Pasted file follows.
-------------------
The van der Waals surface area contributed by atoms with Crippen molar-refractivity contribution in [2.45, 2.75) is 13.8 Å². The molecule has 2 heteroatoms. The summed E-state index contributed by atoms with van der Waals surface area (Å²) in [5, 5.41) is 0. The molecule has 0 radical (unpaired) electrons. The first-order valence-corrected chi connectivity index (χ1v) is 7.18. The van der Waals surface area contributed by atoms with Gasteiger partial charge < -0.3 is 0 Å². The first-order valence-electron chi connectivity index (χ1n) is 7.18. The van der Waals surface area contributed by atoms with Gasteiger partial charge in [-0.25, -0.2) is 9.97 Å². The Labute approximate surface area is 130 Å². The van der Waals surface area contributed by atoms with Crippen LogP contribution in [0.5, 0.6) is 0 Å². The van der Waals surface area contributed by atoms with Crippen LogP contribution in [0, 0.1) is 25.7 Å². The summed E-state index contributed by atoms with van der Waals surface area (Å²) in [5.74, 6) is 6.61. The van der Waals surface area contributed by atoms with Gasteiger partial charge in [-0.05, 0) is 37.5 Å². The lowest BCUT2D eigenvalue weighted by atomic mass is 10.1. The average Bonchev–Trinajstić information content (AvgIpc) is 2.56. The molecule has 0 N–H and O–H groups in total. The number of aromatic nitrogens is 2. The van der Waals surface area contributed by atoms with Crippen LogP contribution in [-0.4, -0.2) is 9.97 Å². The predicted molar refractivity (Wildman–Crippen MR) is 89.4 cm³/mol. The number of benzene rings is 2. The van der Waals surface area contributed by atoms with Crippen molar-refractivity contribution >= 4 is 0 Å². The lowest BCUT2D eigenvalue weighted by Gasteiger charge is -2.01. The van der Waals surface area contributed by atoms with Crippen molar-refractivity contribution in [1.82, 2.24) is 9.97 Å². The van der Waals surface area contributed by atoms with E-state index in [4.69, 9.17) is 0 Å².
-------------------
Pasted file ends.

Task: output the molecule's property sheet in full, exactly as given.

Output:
The van der Waals surface area contributed by atoms with Crippen molar-refractivity contribution in [2.45, 2.75) is 13.8 Å². The molecule has 2 heteroatoms. The summed E-state index contributed by atoms with van der Waals surface area (Å²) in [5, 5.41) is 0. The molecule has 0 radical (unpaired) electrons. The first-order valence-corrected chi connectivity index (χ1v) is 7.18. The van der Waals surface area contributed by atoms with Gasteiger partial charge < -0.3 is 0 Å². The first-order valence-electron chi connectivity index (χ1n) is 7.18. The van der Waals surface area contributed by atoms with Gasteiger partial charge in [-0.25, -0.2) is 9.97 Å². The Labute approximate surface area is 130 Å². The van der Waals surface area contributed by atoms with Crippen LogP contribution in [0.5, 0.6) is 0 Å². The van der Waals surface area contributed by atoms with Crippen LogP contribution in [0, 0.1) is 25.7 Å². The summed E-state index contributed by atoms with van der Waals surface area (Å²) in [5.74, 6) is 6.61. The van der Waals surface area contributed by atoms with Gasteiger partial charge in [-0.05, 0) is 37.5 Å². The lowest BCUT2D eigenvalue weighted by atomic mass is 10.1. The average Bonchev–Trinajstić information content (AvgIpc) is 2.56. The molecule has 0 N–H and O–H groups in total. The number of aromatic nitrogens is 2. The van der Waals surface area contributed by atoms with Crippen LogP contribution in [-0.4, -0.2) is 9.97 Å². The predicted molar refractivity (Wildman–Crippen MR) is 89.4 cm³/mol. The number of benzene rings is 2. The van der Waals surface area contributed by atoms with Crippen molar-refractivity contribution >= 4 is 0 Å². The lowest BCUT2D eigenvalue weighted by Gasteiger charge is -2.01. The van der Waals surface area contributed by atoms with Crippen molar-refractivity contribution in [1.82, 2.24) is 9.97 Å². The van der Waals surface area contributed by atoms with E-state index in [4.69, 9.17) is 0 Å².